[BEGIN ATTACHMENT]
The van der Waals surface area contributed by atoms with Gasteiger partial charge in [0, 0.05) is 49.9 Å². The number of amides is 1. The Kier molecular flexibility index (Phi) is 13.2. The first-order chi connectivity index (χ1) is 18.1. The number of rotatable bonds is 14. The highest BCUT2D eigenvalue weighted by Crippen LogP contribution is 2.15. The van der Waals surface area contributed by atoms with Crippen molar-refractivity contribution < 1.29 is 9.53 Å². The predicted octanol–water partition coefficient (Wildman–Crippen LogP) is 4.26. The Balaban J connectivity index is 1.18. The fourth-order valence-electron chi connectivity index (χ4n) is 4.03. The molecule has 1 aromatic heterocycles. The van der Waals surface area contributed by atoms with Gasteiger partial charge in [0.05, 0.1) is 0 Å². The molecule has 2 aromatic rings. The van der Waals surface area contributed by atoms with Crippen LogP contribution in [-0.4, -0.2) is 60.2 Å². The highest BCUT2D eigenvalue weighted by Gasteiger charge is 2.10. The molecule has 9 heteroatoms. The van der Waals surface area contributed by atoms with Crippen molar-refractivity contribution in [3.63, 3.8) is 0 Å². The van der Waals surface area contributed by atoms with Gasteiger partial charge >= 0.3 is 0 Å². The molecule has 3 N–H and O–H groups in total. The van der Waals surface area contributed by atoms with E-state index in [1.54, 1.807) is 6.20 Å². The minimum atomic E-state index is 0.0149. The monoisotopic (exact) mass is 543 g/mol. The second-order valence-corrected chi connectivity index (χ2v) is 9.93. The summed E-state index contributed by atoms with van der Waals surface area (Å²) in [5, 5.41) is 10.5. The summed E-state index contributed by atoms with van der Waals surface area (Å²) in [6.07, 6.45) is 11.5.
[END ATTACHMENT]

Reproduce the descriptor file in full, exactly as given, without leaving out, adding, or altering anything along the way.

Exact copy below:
The van der Waals surface area contributed by atoms with Gasteiger partial charge in [0, 0.05) is 49.9 Å². The number of amides is 1. The Kier molecular flexibility index (Phi) is 13.2. The first-order chi connectivity index (χ1) is 18.1. The number of rotatable bonds is 14. The highest BCUT2D eigenvalue weighted by Crippen LogP contribution is 2.15. The van der Waals surface area contributed by atoms with Crippen molar-refractivity contribution < 1.29 is 9.53 Å². The predicted octanol–water partition coefficient (Wildman–Crippen LogP) is 4.26. The Balaban J connectivity index is 1.18. The fourth-order valence-electron chi connectivity index (χ4n) is 4.03. The molecule has 1 aromatic heterocycles. The van der Waals surface area contributed by atoms with Gasteiger partial charge in [0.05, 0.1) is 0 Å². The molecule has 2 aromatic rings. The van der Waals surface area contributed by atoms with Crippen LogP contribution in [-0.4, -0.2) is 60.2 Å². The highest BCUT2D eigenvalue weighted by Gasteiger charge is 2.10. The molecule has 9 heteroatoms. The van der Waals surface area contributed by atoms with Crippen molar-refractivity contribution in [3.63, 3.8) is 0 Å². The van der Waals surface area contributed by atoms with Gasteiger partial charge >= 0.3 is 0 Å². The molecule has 3 N–H and O–H groups in total. The van der Waals surface area contributed by atoms with E-state index in [1.54, 1.807) is 6.20 Å². The minimum atomic E-state index is 0.0149. The monoisotopic (exact) mass is 543 g/mol. The second-order valence-corrected chi connectivity index (χ2v) is 9.93. The summed E-state index contributed by atoms with van der Waals surface area (Å²) in [5, 5.41) is 10.5. The summed E-state index contributed by atoms with van der Waals surface area (Å²) in [6.07, 6.45) is 11.5.